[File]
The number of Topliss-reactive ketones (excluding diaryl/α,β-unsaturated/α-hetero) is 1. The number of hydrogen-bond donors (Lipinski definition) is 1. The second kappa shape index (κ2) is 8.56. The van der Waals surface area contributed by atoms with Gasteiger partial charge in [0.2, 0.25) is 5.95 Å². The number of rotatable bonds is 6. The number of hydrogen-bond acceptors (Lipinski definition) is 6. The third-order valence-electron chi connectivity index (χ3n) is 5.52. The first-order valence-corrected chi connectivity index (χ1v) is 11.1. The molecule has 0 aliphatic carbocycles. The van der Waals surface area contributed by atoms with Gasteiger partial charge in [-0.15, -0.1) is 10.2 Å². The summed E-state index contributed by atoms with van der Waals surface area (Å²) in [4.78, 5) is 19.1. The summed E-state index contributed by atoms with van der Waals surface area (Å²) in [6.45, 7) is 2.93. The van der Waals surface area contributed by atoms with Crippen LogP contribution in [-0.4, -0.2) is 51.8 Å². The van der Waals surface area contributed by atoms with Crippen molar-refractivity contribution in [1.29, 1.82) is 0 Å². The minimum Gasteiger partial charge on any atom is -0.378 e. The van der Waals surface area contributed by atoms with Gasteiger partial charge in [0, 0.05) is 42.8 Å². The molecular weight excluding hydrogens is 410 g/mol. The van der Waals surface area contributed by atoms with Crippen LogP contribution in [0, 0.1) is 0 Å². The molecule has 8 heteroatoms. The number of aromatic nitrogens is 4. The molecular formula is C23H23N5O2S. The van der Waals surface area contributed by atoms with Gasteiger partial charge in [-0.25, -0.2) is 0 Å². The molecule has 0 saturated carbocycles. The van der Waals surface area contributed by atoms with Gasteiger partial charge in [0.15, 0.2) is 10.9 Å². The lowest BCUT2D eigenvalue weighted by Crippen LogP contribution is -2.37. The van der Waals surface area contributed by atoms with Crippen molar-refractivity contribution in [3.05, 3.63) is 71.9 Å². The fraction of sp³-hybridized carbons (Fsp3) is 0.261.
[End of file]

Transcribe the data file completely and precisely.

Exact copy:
The number of Topliss-reactive ketones (excluding diaryl/α,β-unsaturated/α-hetero) is 1. The number of hydrogen-bond donors (Lipinski definition) is 1. The second kappa shape index (κ2) is 8.56. The van der Waals surface area contributed by atoms with Gasteiger partial charge in [0.2, 0.25) is 5.95 Å². The number of rotatable bonds is 6. The number of hydrogen-bond acceptors (Lipinski definition) is 6. The third-order valence-electron chi connectivity index (χ3n) is 5.52. The first-order valence-corrected chi connectivity index (χ1v) is 11.1. The molecule has 0 aliphatic carbocycles. The van der Waals surface area contributed by atoms with Gasteiger partial charge in [-0.15, -0.1) is 10.2 Å². The summed E-state index contributed by atoms with van der Waals surface area (Å²) in [4.78, 5) is 19.1. The summed E-state index contributed by atoms with van der Waals surface area (Å²) in [6.45, 7) is 2.93. The van der Waals surface area contributed by atoms with Crippen LogP contribution in [-0.4, -0.2) is 51.8 Å². The van der Waals surface area contributed by atoms with Crippen molar-refractivity contribution in [1.29, 1.82) is 0 Å². The minimum Gasteiger partial charge on any atom is -0.378 e. The van der Waals surface area contributed by atoms with Gasteiger partial charge in [0, 0.05) is 42.8 Å². The molecular weight excluding hydrogens is 410 g/mol. The van der Waals surface area contributed by atoms with Crippen LogP contribution in [0, 0.1) is 0 Å². The molecule has 8 heteroatoms. The number of aromatic nitrogens is 4. The molecular formula is C23H23N5O2S. The van der Waals surface area contributed by atoms with Gasteiger partial charge in [-0.25, -0.2) is 0 Å². The molecule has 0 saturated carbocycles. The van der Waals surface area contributed by atoms with Gasteiger partial charge in [0.15, 0.2) is 10.9 Å². The lowest BCUT2D eigenvalue weighted by Crippen LogP contribution is -2.37. The van der Waals surface area contributed by atoms with Crippen molar-refractivity contribution in [3.05, 3.63) is 71.9 Å². The fraction of sp³-hybridized carbons (Fsp3) is 0.261.